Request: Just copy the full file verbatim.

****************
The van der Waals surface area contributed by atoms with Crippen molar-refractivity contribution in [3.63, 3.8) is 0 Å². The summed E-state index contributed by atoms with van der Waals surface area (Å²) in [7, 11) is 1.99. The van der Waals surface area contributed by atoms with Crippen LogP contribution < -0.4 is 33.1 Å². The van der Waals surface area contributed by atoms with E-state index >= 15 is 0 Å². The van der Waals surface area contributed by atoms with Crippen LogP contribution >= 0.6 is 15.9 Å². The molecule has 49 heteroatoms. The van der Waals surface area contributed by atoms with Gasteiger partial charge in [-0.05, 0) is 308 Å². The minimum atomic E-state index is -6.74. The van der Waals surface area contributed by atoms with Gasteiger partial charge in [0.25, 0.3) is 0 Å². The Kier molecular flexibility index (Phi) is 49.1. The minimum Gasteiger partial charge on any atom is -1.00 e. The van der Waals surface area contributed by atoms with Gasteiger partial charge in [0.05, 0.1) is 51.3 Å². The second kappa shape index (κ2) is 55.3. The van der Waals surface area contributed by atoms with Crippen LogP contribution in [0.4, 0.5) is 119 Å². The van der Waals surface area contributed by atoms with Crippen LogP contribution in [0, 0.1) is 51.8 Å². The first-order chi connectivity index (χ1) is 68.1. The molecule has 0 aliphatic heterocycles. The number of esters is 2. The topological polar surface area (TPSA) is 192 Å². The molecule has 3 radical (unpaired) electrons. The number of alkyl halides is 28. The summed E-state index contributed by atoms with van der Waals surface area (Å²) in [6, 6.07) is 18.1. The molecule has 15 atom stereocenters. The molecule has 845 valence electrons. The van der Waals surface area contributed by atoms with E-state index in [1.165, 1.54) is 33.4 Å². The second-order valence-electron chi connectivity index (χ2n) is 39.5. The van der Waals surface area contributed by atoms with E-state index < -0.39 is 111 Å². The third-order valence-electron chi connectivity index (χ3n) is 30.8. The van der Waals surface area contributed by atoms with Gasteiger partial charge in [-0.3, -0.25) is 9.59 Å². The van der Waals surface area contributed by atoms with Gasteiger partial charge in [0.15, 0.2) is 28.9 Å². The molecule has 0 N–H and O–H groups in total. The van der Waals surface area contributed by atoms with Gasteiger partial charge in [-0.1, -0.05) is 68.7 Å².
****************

The van der Waals surface area contributed by atoms with Crippen molar-refractivity contribution in [3.63, 3.8) is 0 Å². The summed E-state index contributed by atoms with van der Waals surface area (Å²) in [7, 11) is 1.99. The van der Waals surface area contributed by atoms with Crippen LogP contribution < -0.4 is 33.1 Å². The van der Waals surface area contributed by atoms with E-state index >= 15 is 0 Å². The van der Waals surface area contributed by atoms with Crippen LogP contribution >= 0.6 is 15.9 Å². The molecule has 49 heteroatoms. The van der Waals surface area contributed by atoms with Gasteiger partial charge in [-0.05, 0) is 308 Å². The minimum atomic E-state index is -6.74. The van der Waals surface area contributed by atoms with Gasteiger partial charge in [0.25, 0.3) is 0 Å². The Kier molecular flexibility index (Phi) is 49.1. The minimum Gasteiger partial charge on any atom is -1.00 e. The van der Waals surface area contributed by atoms with Gasteiger partial charge in [0.05, 0.1) is 51.3 Å². The second kappa shape index (κ2) is 55.3. The van der Waals surface area contributed by atoms with Crippen LogP contribution in [0.4, 0.5) is 119 Å². The van der Waals surface area contributed by atoms with Crippen LogP contribution in [0, 0.1) is 51.8 Å². The first-order chi connectivity index (χ1) is 68.1. The molecule has 0 aliphatic heterocycles. The number of esters is 2. The topological polar surface area (TPSA) is 192 Å². The molecule has 3 radical (unpaired) electrons. The number of alkyl halides is 28. The summed E-state index contributed by atoms with van der Waals surface area (Å²) in [6, 6.07) is 18.1. The molecule has 15 atom stereocenters. The molecule has 845 valence electrons. The van der Waals surface area contributed by atoms with E-state index in [1.165, 1.54) is 33.4 Å². The second-order valence-electron chi connectivity index (χ2n) is 39.5. The van der Waals surface area contributed by atoms with E-state index < -0.39 is 111 Å². The third-order valence-electron chi connectivity index (χ3n) is 30.8. The van der Waals surface area contributed by atoms with Gasteiger partial charge in [-0.3, -0.25) is 9.59 Å². The van der Waals surface area contributed by atoms with Gasteiger partial charge in [0.15, 0.2) is 28.9 Å². The molecule has 0 N–H and O–H groups in total. The van der Waals surface area contributed by atoms with Gasteiger partial charge in [-0.1, -0.05) is 68.7 Å².